First we were told that President Trump was overreacting to COVID, that socializing in public was completely safe.  Within weeks the story changed.  We were told to fear for our lives, that two million Americans would die, and that President Trump was not doing enough to stop the virus.

First we were told to sanitize because the virus spread via hard surfaces.  A few weeks later we were told the virus couldn’t be contracted from hard surfaces.

First we were told the virus could travel over thirty feet in the air.  Then we were told we only needed six feet of “social distance” to stay safe from infection.

First we were told masks could not possibly stop a microscopic virus.  Then we were told masks were necessary to save lives.  Later we were told it took not one but two masks to save their lives.

This kind of waffling by the experts (along with the elite’s hypocritical violation of their own regulations; see my previous blog) created opposing narratives that set people against one another.  You either believed in staying locked down or that opening everything up again was a risk worth taking.  There was no middle road.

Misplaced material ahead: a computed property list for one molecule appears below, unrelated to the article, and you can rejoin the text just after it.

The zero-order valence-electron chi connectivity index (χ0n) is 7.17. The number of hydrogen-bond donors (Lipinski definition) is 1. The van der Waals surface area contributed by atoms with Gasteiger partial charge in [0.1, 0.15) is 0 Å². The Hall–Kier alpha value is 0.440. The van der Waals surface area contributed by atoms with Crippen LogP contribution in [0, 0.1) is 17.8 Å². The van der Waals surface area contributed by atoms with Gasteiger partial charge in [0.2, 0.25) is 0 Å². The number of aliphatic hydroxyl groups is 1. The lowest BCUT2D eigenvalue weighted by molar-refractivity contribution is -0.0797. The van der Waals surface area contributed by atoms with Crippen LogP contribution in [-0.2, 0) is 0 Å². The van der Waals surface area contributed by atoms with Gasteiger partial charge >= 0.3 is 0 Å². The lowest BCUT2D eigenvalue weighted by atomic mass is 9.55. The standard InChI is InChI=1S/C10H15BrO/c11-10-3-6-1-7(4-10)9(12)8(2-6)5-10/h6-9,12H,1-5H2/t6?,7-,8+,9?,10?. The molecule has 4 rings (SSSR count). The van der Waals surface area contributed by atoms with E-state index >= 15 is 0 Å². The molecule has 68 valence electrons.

After four months of lockdown, we completely re-opened our church.  If you felt safer in a mask, you could wear one.  But masks were not required.  If you wished to keep a social distance you could, but no one was forced to do so.

The majority of our people wanted this arrangement.  Our first reopened services were packed with happy, thankful people.  Few wore masks or observed social distancing.  We shook hands and hugged.  The return to normal felt GREAT!

A small minority held to the other narrative and believed re-opening was reckless; that if anyone caught the virus at church and was hospitalized or died from it, it was my fault.  If you’re going to re-open, they said, at least do it safely.  Require everyone to wear a mask and maintain social distance.  That way everyone can feel safe coming to church.

But our decision was not primarily about feeling safe.  It wasn’t even about being safe.  Those who wanted to come out to church knew they risked contracting the virus.  (Wasn’t that always being risked anyway?)  Our people believed that returning to normal, free of masks and social distancing, was worth risking that safety.

Our leaders’ decision was not a decision for safety, but for liberty.

You were free to feel safe by staying at home and watching online.
You were free to feel safe by coming to church and wearing a mask.
You were free to say going to church is worth the risk of getting sick.
Each person was free to choose the level of risk and safety he sought.

The few that felt reopening as we did was reckless and irresponsible decided not to return to our church.  They were free to make that choice as well.